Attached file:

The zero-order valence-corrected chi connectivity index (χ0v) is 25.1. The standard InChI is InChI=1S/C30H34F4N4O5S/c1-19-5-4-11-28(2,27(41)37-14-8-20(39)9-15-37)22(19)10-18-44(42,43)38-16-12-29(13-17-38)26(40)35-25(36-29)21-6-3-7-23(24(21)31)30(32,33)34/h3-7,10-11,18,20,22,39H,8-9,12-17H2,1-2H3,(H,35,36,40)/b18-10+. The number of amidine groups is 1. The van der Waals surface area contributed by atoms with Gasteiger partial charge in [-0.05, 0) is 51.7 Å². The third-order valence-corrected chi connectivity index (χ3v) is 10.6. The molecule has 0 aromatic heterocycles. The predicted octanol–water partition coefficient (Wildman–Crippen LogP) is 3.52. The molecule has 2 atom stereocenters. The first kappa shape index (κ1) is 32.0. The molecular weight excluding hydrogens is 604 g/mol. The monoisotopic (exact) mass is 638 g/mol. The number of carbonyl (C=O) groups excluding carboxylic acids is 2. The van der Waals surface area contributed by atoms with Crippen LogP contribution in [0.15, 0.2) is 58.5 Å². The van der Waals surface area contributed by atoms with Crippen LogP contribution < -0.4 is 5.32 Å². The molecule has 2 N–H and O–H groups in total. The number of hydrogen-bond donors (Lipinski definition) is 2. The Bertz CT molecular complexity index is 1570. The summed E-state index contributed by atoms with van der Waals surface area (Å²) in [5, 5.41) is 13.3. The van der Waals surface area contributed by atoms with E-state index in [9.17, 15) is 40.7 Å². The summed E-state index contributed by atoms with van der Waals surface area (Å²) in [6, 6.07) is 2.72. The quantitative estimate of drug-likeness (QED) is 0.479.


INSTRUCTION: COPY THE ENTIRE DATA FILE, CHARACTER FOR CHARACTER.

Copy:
The zero-order valence-corrected chi connectivity index (χ0v) is 25.1. The standard InChI is InChI=1S/C30H34F4N4O5S/c1-19-5-4-11-28(2,27(41)37-14-8-20(39)9-15-37)22(19)10-18-44(42,43)38-16-12-29(13-17-38)26(40)35-25(36-29)21-6-3-7-23(24(21)31)30(32,33)34/h3-7,10-11,18,20,22,39H,8-9,12-17H2,1-2H3,(H,35,36,40)/b18-10+. The number of amidine groups is 1. The van der Waals surface area contributed by atoms with Gasteiger partial charge in [-0.05, 0) is 51.7 Å². The third-order valence-corrected chi connectivity index (χ3v) is 10.6. The molecule has 0 aromatic heterocycles. The predicted octanol–water partition coefficient (Wildman–Crippen LogP) is 3.52. The molecule has 2 atom stereocenters. The first kappa shape index (κ1) is 32.0. The molecular weight excluding hydrogens is 604 g/mol. The monoisotopic (exact) mass is 638 g/mol. The number of carbonyl (C=O) groups excluding carboxylic acids is 2. The van der Waals surface area contributed by atoms with Crippen LogP contribution in [0.15, 0.2) is 58.5 Å². The van der Waals surface area contributed by atoms with Crippen LogP contribution < -0.4 is 5.32 Å². The molecule has 2 N–H and O–H groups in total. The number of hydrogen-bond donors (Lipinski definition) is 2. The Bertz CT molecular complexity index is 1570. The summed E-state index contributed by atoms with van der Waals surface area (Å²) in [5, 5.41) is 13.3. The van der Waals surface area contributed by atoms with E-state index in [9.17, 15) is 40.7 Å². The summed E-state index contributed by atoms with van der Waals surface area (Å²) in [6, 6.07) is 2.72. The quantitative estimate of drug-likeness (QED) is 0.479.